Deal on the Schengen Border Code




A deal on the long-awaited reform of the Schengen Border Code was reached between the European Parliament and the Council today, laying down the new rules to govern the controls at the EU's internal and external borders.

The questionable legal grounds for the reintroduction of internal border controls in a number of Members states since 2015 as well as the uncoordinated border response by national governments during the COVID-19 pandemic showed the need for updated rules. Within the new framework, the EU will now have a clearer, more transparent Schengen border code, ensuring a coherent EU response to different challenges at its external borders, while preserving the EU's free movement, as it is one of the greatest achievements of European integration.

The new instruments agreed upon by co-legislators include a coordination mechanism in case of a threat to public health, mitigating measures to limit the impact on the Single Market as well as procedure for internal Schengen transfers as an alternative to the reintroduction of border controls.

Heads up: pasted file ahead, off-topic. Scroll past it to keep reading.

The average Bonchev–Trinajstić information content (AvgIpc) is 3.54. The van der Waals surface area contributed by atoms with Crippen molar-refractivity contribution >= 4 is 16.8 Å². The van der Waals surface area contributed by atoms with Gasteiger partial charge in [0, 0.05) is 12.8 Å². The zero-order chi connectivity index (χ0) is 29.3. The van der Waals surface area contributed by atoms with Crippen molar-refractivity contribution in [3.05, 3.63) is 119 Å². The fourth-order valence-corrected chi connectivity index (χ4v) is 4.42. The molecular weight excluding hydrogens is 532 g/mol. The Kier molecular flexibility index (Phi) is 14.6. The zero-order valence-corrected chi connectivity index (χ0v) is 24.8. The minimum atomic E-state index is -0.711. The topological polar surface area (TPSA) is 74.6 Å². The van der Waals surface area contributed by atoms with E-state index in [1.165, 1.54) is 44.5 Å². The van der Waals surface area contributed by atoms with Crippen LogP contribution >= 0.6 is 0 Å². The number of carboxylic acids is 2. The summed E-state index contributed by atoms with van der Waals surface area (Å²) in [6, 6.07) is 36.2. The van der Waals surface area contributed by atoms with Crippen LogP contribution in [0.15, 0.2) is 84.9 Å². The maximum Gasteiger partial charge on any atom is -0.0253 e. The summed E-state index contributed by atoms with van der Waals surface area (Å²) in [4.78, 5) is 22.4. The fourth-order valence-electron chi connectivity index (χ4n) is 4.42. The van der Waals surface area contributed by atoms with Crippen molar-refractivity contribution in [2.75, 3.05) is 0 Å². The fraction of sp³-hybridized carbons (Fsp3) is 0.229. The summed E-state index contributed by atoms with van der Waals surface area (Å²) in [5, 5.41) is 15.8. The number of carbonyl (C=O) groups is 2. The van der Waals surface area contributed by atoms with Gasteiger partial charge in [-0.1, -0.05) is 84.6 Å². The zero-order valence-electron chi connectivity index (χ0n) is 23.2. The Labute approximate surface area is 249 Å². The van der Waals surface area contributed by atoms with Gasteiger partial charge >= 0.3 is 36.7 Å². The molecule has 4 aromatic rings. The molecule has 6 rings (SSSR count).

Renew Europe played an instrumental role in paving the way to enabling the deal and fought to ensure that the reintroduction of border controls are strictly limited in time, targeted and subject to thorough justification.

Malik Azmani (VVD, Netherlands), the Renew Europe group's negotiator on the Schengen Borders Code, said:

”European citizen's ability to freely move across our continent without border controls is one of the EU’s greatest successes, bringing us closer and boosting our economies. However, the Schengen area of free movement came under pressure from various threats in recent years, such as the migration crisis and terrorism. Also the Covid-19 pandemic, showing an uncoordinated response by national governments, made clear why new rules governing the Schengen area are highly needed.

The updated and modernised framework will boost Schengen’s resilience for today and tomorrow’s challenges. Thanks to the Renew Europe group, the European Commission and Member States will have more tools to secure the Schengen area, both internally and externally.”


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